How Islam and Urbanization impacted 12th century Timbuktu. With Picture Analysis.
The urbanization of historical cities has been a point of interest for many historians. How cities grow and mesh all the while absorbing ideas from different identities. Timbuktu, during the reign of Mansa Musa was no different, it became a cosmopolitan intellectual city that was open to trade and immigrants. How Timbuktu operated in the larger picture of the Malian Empire and under the influence Islam is also a narrative which is important. One should keep in mind that urbanization did not begin with the entrance of Islam, but it only reshaped how urbanization worked in Timbuktu.
For any major city, there has to be a focal point, and for Timbuktu, it was the masjid. One could buy leather, books, incense, and silk slippers all within walking distance of the local masjid. The masjid was a place that Muslims used to gather for worship, but also for commerce. It was this mix of religion and commerce that gave birth to urbanization within Timbuktu. It is also imperative to remember that these markets were permanent just as the masjid was.  Vendors established a sense of familiarity and staying in the same location was part key.
Although, cities such as Timbuktu were centers of human activity and intellect, they were not under the direct authority of the King, in this case Mansa Musa. Cities ran themselves based on local laws, other than taxes, which came the palace. Local rulers were able to set laws on issues such as property and minor disputes. What is unique is that there was a strict separation between residential and commercial areas.
The access to water, the prestige of the local masjid, bathhouses and libraries were all staples of Timbuktu, but security was the one thing that the King was expected to provide. There was, a distinction between the royal area were the king conducted his royal business and the commercial/residential areas.  These two worlds would merge in front of the palace were; celebrations, public justice, meetings between the King and subjects would take place. The short space between the palace, the kind and public during these times required high levels of security.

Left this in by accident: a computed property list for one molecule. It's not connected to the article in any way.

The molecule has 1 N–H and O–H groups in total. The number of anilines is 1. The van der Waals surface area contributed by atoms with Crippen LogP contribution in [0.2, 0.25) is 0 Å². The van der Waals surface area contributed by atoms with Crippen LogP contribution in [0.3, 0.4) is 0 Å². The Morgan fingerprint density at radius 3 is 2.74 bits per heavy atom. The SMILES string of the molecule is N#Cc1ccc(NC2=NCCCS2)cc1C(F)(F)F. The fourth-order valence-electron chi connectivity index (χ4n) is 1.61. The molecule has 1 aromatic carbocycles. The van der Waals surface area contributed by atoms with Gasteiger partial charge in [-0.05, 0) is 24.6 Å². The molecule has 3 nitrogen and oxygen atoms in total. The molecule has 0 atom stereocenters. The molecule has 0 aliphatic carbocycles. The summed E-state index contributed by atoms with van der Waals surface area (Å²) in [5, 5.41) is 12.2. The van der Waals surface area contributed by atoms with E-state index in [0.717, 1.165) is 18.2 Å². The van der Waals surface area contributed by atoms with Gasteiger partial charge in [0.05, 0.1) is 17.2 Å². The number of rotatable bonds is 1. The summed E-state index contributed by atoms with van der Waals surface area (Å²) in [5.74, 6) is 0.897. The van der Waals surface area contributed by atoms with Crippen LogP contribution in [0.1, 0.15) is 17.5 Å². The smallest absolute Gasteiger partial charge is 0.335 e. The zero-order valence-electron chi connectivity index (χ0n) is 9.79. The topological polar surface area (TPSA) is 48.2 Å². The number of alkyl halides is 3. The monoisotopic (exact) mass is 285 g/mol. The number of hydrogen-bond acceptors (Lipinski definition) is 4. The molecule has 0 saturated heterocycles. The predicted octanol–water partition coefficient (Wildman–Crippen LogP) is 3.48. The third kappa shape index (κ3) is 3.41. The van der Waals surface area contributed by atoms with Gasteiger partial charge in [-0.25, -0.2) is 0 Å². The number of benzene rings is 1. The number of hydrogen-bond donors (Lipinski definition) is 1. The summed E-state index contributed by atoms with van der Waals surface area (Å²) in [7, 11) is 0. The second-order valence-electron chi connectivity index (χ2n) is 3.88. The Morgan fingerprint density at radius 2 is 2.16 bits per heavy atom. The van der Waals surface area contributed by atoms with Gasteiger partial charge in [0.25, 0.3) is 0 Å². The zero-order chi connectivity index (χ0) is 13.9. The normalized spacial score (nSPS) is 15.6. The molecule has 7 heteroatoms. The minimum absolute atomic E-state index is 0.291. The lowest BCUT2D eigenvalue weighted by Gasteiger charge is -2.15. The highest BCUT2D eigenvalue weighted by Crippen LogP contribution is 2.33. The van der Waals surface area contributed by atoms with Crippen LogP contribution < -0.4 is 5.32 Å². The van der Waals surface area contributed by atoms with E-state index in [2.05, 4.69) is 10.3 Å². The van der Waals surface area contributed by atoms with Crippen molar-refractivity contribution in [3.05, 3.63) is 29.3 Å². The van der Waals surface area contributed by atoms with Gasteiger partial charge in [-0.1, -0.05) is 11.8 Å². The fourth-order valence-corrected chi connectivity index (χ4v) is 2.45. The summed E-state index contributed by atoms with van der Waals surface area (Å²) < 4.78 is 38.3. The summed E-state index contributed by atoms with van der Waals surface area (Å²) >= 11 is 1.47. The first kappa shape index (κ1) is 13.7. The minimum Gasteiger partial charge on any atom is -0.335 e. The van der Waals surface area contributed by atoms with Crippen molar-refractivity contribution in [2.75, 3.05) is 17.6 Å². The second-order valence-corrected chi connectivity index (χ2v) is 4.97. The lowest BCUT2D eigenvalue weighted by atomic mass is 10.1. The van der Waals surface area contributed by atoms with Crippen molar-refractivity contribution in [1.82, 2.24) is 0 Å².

Mansa Musa himself, would conduct his business from a balcony, on a throne known as a bembe, made from ebony and elephant tusks as arm rests. While surrounded by his officials he would hear cases and make on the spot rulings. Always with a military escort and an executioner, Mansa Musa enjoyed control over his kingdom which reached as far north as Taghaza and as far West as the Atlantic.  Mansa Musa was not stingy with his wealth as he supported doctors, legal scholars, and artists through out his kingdom.
For Timbuktu in particular, it was 1324 when Mansa Musa annexed the city and absorbed the city into his empire. He quickly had masjids and schools built, thus very quickly Timbuktu was able to become an intellectual hub. Wherever masjids were founded schools were usually physically attached. This was a staple in many Muslim dominated cities. The proximity to the Arab speaking North gave Timbuktu an information advantage. Inhabits in Timbuktu would receive information/books before the rest of the Empire, due to its location on the Niger River. Students from Timbuktu would go to Fez and students from Fez would to Timbuktu and return with information to share and produce.
Timbuktu was able to absorbed Islam while maintaining a certain “Sudanese” or black ethical and cultural systems,epically in gender relations, as Ibn Battuta explained in his writings. Inheritance ran through the sons of the oldest sister of the family, instead of the oldest son of the oldest son which is common is Islamic dominated areas. Men and women had friends of the opposite gender that were not related. It was not uncommon for men and women to share private spaces together, which was a taboo in certain Islamic dominated areas. 
The openness of Timbuktu to absorb information as a city and produce information was key for their success. It did not hurt to have a King in Mansa Musa who had imperial ambition and who wanted to protect his borders while supporting the learning efforts of the city. Geography, was a blessing for the residents of Timbuktu as they were privy to information and trade. Although, Islam was not the driving force behind this urbanization, it did help to unify the inhabits to a common cause.
These are four different drawings of Timbuktu, but they all tell the same story. The first, a postcard from the 1800s, we see a landscape where the largest building in view is the masjid. Moving to the right, a painting of traders approaching the city, the masjid is the only recognizable building. The painting on the lower left shows men on top of a building overlooking the city. One can clearly see the masjid, but also the distinction between housing huts and commercial areas. The last drawing is an ariel view, but it shows the same as the previous, a masjid with scattered mud brick structures, with housing huts on both ends. When one looks at these four pictures, a 360 view of Timbuktu is clear.
 Catherine Coquery-Vidrovitch, The History of African Cities South of the Sahara: From the Origins to Colonization, (Princeton, Markus Wiener Publishers, 2009), 94
 Vidrovitch, History of African Cities, 93.
 Vidrovitch, The History of African Cities, 92.
 Vidrovitch, The History of African Cities, 94
 Basil Davidson, The Lost Cities of Africa, (Boston, Atlantic- Little Brown, 1959), 91.
 Vidrovitch, The History of African Cities, 109.
 Davidson, Lost Cities of Africa, 94.